Gaza phone network closure exposes rift with West Bank's PA
GAZA CITY – Largely unable to leave the Strip, many in Gaza complain about being cut off from the outside world. With the Israeli blockade ongoing, the sense of isolation can be suffocating. So when news broke last week that the main headquarters of Gaza’s only mobile telephone company, Jawwal, had been shut down, a sense of panic and desperation soon reverberated.
But it wasn’t the Israelis who had taken aim at Jawwal, but rather the attorney general of Gaza’s de facto authorities who ordered the closure and accused the company of “tax-dodging”. According to the authorities, since Hamas took control of the Gaza Strip in 2006, Jawwal has refused to pay taxes to Gaza authorities, as its equivalent branch in Ramallah does to the Palestinian Authority.
The Jawwal Company confirmed to MEE that their office were closed, following an order by Attorney General Ismail Jabr, although the company denied any allegations of wrongdoing.
PalTel chief executive Ammar al-Aker fought back saying in a statement that the closure was “a blow to the interests of citizens, and only adds to the suffering of Gazans”.
A Jawwal director who spoke on the condition of anonymity told MEE that Jawwal’s parent company Palestinian Telecommunications Group (PalTel) was even planning to shut down entirely in protest. If this had happened all landlines and mobiles as well as the internet would have ceased to function.
As the confusion and misinformation about the closure spread, the sense of unease amongst Gaza’s 1.8 million people and 1.3 million Jawwal customers began to grow with many fearful that at the very least, all cellular services in the coastal enclave would soon be withdrawn.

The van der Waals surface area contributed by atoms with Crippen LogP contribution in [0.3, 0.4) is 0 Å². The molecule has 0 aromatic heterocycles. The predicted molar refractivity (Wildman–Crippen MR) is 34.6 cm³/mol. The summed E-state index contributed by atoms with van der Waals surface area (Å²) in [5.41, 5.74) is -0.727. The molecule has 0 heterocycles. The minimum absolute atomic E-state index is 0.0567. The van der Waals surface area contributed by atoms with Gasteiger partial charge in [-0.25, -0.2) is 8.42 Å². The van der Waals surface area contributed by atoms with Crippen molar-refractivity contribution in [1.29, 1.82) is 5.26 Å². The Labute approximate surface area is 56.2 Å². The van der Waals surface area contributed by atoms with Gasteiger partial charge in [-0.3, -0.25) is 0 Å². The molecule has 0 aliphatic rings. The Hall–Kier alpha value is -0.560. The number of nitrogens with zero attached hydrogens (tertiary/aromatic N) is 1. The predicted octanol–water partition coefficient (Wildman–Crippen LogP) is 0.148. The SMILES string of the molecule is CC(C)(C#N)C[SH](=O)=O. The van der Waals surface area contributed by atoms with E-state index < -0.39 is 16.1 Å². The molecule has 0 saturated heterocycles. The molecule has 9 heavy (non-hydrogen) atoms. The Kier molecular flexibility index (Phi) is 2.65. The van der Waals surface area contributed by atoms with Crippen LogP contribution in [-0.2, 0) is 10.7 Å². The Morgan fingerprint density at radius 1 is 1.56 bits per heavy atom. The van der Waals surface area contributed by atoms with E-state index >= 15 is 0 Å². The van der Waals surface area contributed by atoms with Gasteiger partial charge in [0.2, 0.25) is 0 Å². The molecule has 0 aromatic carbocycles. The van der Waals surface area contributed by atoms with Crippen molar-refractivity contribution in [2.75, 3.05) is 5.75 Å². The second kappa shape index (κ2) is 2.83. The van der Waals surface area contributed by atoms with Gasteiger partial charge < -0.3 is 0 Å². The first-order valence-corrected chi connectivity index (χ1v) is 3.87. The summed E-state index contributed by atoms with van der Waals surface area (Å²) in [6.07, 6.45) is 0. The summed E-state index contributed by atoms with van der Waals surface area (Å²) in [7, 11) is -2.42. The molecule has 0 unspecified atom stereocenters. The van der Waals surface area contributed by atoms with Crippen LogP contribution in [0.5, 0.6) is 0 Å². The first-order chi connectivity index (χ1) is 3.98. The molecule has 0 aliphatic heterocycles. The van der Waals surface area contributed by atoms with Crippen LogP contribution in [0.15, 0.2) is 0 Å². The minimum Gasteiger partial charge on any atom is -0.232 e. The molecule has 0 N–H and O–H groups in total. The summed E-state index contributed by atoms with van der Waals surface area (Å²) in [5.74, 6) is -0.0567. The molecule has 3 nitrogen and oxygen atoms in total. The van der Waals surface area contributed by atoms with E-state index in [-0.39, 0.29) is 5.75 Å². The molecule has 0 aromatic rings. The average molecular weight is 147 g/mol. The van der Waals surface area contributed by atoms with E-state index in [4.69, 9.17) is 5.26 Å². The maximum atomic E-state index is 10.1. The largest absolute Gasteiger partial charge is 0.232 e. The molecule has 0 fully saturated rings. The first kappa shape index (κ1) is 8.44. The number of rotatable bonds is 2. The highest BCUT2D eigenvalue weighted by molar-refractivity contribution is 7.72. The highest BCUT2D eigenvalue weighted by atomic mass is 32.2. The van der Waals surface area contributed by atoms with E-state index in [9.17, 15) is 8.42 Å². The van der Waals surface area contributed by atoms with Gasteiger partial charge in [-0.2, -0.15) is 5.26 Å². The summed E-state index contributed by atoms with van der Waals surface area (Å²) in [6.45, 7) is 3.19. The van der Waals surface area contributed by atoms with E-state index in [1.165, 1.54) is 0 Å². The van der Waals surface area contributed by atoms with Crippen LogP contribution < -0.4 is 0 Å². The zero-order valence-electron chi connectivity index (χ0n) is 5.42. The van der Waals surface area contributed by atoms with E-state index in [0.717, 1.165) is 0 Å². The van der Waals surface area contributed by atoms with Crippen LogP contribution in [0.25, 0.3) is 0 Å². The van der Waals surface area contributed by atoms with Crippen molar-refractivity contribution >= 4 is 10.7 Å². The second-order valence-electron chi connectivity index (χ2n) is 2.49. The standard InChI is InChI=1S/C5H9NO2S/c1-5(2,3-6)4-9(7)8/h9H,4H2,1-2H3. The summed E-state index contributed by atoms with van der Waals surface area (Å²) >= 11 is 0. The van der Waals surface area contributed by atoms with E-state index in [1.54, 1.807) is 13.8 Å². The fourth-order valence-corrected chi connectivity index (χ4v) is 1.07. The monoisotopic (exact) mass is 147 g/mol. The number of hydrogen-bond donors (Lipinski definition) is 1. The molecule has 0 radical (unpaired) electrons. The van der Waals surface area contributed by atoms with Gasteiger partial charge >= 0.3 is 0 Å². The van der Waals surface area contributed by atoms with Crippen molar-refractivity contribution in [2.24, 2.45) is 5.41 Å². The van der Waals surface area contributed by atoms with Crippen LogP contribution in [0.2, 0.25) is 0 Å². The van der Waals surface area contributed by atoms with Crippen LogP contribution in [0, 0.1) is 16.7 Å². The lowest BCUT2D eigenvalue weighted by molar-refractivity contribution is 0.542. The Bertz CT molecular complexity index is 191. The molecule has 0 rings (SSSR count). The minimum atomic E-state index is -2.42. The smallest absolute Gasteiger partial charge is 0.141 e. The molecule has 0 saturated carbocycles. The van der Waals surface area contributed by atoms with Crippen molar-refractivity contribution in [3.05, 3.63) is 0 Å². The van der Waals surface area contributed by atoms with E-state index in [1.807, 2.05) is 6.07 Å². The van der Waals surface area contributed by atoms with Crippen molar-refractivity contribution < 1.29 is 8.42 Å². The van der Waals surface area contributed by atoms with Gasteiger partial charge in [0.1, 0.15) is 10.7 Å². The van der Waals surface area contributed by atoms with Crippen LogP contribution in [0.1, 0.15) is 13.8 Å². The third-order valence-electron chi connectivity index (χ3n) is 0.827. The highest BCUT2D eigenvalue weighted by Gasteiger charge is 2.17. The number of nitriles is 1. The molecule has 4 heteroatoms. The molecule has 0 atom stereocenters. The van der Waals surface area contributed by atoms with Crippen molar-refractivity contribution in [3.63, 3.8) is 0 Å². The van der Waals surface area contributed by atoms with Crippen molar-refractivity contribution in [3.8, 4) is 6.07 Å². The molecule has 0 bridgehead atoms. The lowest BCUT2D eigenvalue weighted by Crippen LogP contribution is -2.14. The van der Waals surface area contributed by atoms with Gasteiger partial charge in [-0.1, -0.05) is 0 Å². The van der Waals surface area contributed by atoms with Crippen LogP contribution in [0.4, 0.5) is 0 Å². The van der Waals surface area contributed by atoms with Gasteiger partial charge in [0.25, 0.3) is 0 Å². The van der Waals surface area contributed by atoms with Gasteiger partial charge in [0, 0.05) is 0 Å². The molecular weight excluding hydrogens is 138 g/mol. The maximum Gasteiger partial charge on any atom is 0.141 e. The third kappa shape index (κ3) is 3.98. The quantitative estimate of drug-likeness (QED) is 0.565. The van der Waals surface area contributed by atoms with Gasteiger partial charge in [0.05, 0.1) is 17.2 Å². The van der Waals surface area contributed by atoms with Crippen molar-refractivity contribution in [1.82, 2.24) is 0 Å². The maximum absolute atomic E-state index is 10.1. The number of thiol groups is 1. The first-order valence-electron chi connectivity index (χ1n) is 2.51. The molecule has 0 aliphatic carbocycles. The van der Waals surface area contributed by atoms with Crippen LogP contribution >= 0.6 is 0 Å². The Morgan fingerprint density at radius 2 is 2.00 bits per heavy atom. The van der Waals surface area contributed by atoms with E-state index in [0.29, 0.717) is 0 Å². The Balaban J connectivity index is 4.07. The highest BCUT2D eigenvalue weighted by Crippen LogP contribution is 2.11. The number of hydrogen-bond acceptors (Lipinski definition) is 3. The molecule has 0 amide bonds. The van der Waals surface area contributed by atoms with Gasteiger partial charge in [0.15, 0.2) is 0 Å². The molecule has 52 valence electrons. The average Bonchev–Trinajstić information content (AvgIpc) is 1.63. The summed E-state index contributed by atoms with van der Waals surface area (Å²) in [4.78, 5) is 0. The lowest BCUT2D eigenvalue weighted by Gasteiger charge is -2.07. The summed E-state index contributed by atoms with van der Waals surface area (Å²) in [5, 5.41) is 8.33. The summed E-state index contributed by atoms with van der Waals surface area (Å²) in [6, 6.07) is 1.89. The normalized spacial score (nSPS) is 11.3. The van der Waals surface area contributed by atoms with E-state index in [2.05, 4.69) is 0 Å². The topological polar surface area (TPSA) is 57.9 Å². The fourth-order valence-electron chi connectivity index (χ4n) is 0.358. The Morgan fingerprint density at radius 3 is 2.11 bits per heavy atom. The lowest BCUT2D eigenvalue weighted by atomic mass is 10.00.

Several Jawwal agents said they have received warnings that any commercial dealings with Jawwal would lead to fines, with some saying they had agreed to pay penalties of up to $1,320 in case they sold any Jawwal phone or service.
Then, five days after the scandal first surfaced, the attorney general appeared to backtrack. On Sunday his office announced that Jawwal would not be closing after all. No reason was given for the closure by the attorney general’s office which has since declined to comment on the incident.
Jawwal vs the Hamas authority
Jawwal’s temporary closure is telling of the widening divisions between Gaza and the West Bank.
Despite the announcement of a unity government last year, there has been little sign that the age-old rift between Hamas and the Palestinian Authority in Ramallah has been resolved and Gaza has found itself increasingly squeezed of funds.
While the tunnel economy once provided $230mn in monthly revenue to Gaza’s authorities, the crackdown on the Egyptian side of the border has caused this revenue stream to all but dry up since former president Mohammed Morsi was ousted in July 2013.
Hamas-run administration impose taxes on most goods coming through Gaza crossings via Israel, which includes food, cars and spare parts. This remains the last source of income for the authorities, but is not deemed nearly enough to fund the services of the government in Gaza.